JCI, which has been operating as a global standard-testing organisation since 1994 and is represented in more than 90 countries, sets rigorous standards of clinical care and managerial functions in acute care hospitals. It provides international accreditation, education and advisory services.
Sanglah’s chief director, Dr Wayan Sutarga, says only 36 of 1218 separate JCI standards of service rate a fail at the hospital and 24 are non-medical in nature. He says therefore that it can be said that Sanglah General Hospital is “almost excellent.” Unfortunately that’s somewhat similar to hanging out a plaque above your office, as some Indians used to do in the old days, proclaiming oneself as B.A. (Oxon) (Failed).
JCI will be back in three months. Dr Sutarga and his team need to be ready for excellence then.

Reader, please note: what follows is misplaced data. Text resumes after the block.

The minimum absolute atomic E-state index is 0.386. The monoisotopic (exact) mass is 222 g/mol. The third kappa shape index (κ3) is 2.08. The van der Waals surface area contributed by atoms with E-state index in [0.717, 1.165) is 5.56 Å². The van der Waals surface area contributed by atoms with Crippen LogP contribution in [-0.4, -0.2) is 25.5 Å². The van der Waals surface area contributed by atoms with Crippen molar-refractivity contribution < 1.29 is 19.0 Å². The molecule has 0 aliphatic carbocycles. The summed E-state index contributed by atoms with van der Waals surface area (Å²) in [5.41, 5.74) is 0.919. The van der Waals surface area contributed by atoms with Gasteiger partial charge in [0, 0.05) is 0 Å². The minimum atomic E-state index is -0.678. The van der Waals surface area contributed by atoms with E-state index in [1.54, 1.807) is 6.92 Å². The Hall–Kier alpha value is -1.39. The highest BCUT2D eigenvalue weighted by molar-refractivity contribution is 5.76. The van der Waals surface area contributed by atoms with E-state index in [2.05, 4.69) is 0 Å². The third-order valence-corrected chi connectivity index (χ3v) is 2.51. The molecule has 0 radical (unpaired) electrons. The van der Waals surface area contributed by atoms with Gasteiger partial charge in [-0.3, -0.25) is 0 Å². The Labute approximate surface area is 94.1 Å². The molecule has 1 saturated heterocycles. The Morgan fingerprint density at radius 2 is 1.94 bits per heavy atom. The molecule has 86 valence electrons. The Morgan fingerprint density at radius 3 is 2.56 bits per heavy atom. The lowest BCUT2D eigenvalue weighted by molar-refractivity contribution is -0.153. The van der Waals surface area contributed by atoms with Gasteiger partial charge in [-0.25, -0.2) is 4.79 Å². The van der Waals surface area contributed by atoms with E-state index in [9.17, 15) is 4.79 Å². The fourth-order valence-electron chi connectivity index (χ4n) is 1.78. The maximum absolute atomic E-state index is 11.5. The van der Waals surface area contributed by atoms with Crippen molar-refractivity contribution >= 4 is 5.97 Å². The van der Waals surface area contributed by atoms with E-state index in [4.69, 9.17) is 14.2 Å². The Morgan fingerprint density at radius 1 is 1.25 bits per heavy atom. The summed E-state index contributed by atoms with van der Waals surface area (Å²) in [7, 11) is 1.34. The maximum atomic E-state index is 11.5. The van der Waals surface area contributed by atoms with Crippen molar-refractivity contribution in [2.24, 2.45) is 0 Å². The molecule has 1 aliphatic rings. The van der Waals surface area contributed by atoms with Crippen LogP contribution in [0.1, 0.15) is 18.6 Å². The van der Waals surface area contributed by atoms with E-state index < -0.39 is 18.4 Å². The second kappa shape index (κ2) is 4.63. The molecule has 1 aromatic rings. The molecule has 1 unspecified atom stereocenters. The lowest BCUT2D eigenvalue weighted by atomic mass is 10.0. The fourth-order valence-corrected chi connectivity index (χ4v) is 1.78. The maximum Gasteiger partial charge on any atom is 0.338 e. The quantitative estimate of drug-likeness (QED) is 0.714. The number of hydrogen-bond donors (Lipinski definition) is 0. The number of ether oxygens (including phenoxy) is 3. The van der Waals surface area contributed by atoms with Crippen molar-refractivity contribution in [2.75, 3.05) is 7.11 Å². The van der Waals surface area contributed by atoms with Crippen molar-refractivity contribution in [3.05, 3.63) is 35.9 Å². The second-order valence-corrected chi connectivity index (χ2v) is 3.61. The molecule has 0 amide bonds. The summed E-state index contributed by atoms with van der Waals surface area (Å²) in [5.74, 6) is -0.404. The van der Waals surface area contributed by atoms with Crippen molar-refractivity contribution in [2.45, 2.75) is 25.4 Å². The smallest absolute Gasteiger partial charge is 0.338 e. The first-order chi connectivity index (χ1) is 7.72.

Not that Rich
Governor Pastika has taken pains recently to reveal his salary and benefits. They are not excessive. He gets Rp 8,598,200 in take-home pay a month. He disclosed his emoluments, and those of his deputy, following a report published recently by the Indonesian Forum for Budget Transparency (FITRA), which set out salary levels among various provincial and regional heads in Indonesia.
On the face of it, it seems they got something a little wrong. It may be that the monthly office expenses got confused with salaries, since FITRA said Pastika was taking home Rp 176,660,994 a month.